Again including regional influences, the likeable song is simple and flows easily from start to finish. Against the tradition of previous Dare releases, the song doesn't have any huge hooks and is generally fairly laid back.
The title track Belief starts as an almost acoustic track and builds, with some female backing vocals and a structure that doesn't offer a defined chorus. A powerful song, but personally I prefer some other tracks on the album to this one.
The soft, haunting intro to Run Wild Run Free suggests that something special will follow. It does....the passion in Darren's vocals is special. The guitar features more prominently here and although the chorus comes and goes fairly quickly, the harmonies and strength of the melodies make it and instant Dare classic.
This track features a great raw vocal.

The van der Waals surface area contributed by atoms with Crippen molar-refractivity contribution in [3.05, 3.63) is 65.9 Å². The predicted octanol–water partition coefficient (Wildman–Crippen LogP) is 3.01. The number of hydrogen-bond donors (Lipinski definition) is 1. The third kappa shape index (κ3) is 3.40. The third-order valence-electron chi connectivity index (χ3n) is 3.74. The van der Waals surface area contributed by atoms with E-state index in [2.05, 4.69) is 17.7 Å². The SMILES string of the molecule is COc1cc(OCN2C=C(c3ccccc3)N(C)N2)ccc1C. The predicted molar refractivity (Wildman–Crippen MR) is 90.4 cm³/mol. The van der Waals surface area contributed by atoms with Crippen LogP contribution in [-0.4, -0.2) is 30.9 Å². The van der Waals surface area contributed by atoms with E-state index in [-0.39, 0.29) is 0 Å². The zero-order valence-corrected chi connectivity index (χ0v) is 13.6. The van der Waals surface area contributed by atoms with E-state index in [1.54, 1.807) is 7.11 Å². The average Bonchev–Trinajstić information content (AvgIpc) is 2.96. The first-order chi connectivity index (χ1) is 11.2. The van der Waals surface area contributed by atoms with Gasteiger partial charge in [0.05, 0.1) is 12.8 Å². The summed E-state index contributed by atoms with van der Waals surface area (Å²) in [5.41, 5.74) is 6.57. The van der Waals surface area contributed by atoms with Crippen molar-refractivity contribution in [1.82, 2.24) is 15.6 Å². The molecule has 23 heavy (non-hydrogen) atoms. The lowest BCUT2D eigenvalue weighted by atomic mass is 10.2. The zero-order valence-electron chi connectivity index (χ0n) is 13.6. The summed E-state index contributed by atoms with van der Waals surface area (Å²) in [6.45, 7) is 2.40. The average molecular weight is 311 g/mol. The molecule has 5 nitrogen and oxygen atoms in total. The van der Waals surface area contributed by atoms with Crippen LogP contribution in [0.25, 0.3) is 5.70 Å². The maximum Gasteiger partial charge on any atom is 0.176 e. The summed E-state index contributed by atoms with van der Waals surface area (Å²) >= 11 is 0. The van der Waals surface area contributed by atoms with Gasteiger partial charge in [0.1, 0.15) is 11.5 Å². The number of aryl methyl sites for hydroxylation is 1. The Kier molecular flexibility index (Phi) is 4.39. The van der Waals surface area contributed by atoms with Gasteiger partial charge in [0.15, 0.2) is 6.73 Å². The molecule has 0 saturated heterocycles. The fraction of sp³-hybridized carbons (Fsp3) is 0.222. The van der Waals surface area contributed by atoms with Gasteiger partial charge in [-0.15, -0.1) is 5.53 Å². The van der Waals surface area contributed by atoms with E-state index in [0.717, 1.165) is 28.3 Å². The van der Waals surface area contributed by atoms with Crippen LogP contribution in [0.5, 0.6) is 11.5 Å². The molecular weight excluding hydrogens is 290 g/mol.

We Were Friends heads straight back into a soft Celtic mode, with a long traditional introduction that would easily sound at home on a Mark Knofler record. The song itself is again very laid back, very softly spoken.
The song runs through a few stages and after a soft start, builds to a big finish - featuring female backing vocals.
Falling is another highlight. In fact, the multi-layered vocal harmonies make this track one of the album's standout tracks. It's a little more upbeat and certainly more layered. The track features a much stronger and more melodic vocal, plus several hooks and harmony layers for AOR fans to get excited about. Darren's vocal harmonies and melodies are out standing. He is one of only a few vocalists that can have such a strong impact on a song. That's probably why songs that don't feature such vocal acrobatics sound like they are missing something.
Where Will You Run To sounds similar to anything that could have been lifted from the Calm Before The Storm album. The song features more guitars and even a few solo's. A good more uptempo moody rock track that will be a favourite amongst old fans. It comes at a time where a couple of more uptempo tracks were needed in the album.